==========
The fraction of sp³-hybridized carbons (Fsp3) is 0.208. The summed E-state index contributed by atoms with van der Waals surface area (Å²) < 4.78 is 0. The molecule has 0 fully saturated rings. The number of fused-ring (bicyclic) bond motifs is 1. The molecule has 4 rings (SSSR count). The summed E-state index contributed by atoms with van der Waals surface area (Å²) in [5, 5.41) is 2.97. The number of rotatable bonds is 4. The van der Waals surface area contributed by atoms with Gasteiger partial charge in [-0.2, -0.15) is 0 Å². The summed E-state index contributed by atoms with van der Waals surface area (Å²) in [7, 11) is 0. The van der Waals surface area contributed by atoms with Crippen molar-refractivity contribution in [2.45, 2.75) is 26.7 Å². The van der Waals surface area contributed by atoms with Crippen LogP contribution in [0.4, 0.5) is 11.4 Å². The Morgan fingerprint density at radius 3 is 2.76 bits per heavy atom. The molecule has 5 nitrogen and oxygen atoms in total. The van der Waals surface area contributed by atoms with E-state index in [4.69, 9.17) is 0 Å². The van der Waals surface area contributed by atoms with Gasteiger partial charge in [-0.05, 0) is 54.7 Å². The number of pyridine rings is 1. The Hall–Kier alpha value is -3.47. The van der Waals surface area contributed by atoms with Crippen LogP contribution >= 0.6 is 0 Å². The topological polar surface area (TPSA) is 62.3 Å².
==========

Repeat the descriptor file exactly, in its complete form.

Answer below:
The fraction of sp³-hybridized carbons (Fsp3) is 0.208. The summed E-state index contributed by atoms with van der Waals surface area (Å²) < 4.78 is 0. The molecule has 0 fully saturated rings. The number of fused-ring (bicyclic) bond motifs is 1. The molecule has 4 rings (SSSR count). The summed E-state index contributed by atoms with van der Waals surface area (Å²) in [5, 5.41) is 2.97. The number of rotatable bonds is 4. The van der Waals surface area contributed by atoms with Gasteiger partial charge in [-0.2, -0.15) is 0 Å². The summed E-state index contributed by atoms with van der Waals surface area (Å²) in [7, 11) is 0. The van der Waals surface area contributed by atoms with Crippen molar-refractivity contribution in [2.45, 2.75) is 26.7 Å². The van der Waals surface area contributed by atoms with Crippen LogP contribution in [0.4, 0.5) is 11.4 Å². The Morgan fingerprint density at radius 3 is 2.76 bits per heavy atom. The molecule has 5 nitrogen and oxygen atoms in total. The van der Waals surface area contributed by atoms with E-state index in [4.69, 9.17) is 0 Å². The van der Waals surface area contributed by atoms with Gasteiger partial charge in [-0.05, 0) is 54.7 Å². The number of pyridine rings is 1. The Hall–Kier alpha value is -3.47. The van der Waals surface area contributed by atoms with Crippen LogP contribution >= 0.6 is 0 Å². The topological polar surface area (TPSA) is 62.3 Å².